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One way to ease migration to a new Mac System
So you've bought a new Mac, but your old Mac is up-to-date with the latest software updates from Apple. Or you're doing a fresh install from your older install disk to a new drive, and plan on migrating from your old drive. Chances are your new Mac may NOT have all the current Mac software updates on it. Certainly your fresh install won't. Here's how to do migration sanely.

When asked if you are going to migrate your stuff from another Mac or partition, say no, and proceed to enter your user information -- make sure that your shortname is the same as on your other Mac or existing install. When you finish that, create a temporary account via System Preferences » Accounts.

Next run Software Update to bring the new Mac or install up to date. Run it again until it says there are no more updates, as some updates rely on others being installed before they will be available. Then log out of your account and into the temporary one. Now you are ready to migrate your original user and applications, and stuff from your old Mac or drive. Migration Assistant is located in /Applications » Utilities. Take the family out to dinner or a movie while your files are copied to the new Mac.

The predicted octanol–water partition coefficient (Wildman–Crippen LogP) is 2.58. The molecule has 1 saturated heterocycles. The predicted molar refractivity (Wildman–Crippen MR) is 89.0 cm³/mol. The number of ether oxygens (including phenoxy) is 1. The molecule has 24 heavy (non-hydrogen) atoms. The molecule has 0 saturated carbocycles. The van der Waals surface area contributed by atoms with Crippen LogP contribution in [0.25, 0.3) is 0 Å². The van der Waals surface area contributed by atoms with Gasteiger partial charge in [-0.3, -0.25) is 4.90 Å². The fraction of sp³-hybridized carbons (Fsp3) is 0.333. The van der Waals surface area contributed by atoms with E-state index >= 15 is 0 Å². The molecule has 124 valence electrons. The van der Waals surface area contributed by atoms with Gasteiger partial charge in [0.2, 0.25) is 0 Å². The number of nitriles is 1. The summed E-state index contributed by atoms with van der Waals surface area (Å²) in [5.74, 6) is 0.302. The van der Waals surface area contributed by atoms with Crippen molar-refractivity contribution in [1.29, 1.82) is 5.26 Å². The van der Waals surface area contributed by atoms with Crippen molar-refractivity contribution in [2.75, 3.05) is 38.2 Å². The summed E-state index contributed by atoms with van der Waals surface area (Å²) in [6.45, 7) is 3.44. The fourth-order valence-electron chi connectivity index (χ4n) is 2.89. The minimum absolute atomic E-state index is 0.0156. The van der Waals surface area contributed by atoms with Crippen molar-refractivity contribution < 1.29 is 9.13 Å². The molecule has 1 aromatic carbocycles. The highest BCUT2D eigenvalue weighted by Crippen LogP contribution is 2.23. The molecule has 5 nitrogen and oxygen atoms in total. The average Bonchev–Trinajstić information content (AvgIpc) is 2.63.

The reasons that you should do things this way, is to 1) make sure that your new Mac doesn't have older system stuff that may be confused by newer things in your existing world, 2) to allow you to move your user account over the new user account on the new Mac, and 3) it may take a couple of hours to migrate, so this is a free moment for family time.

When you're finished, there will be a Deleted Users folder in the Users directory containing the first account you created when you booted your new Mac or fresh install -- this can safely be deleted. You can also remove the temporary account in the Accounts preference pane.

[robg adds: I'm sure there are other successful migration strategies. Personally, I'm brutal about it: with each major release of OS X, or new hardware in the house, I start over. Format the drive, install OS X, and then manually add things back in. It's not that I don't trust Migration Assistant, but rather that this method forces me to do some serious housecleaning each time I upgrade.]
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I agree with robg
Authored by: designr on Aug 30, '07 09:32:39AM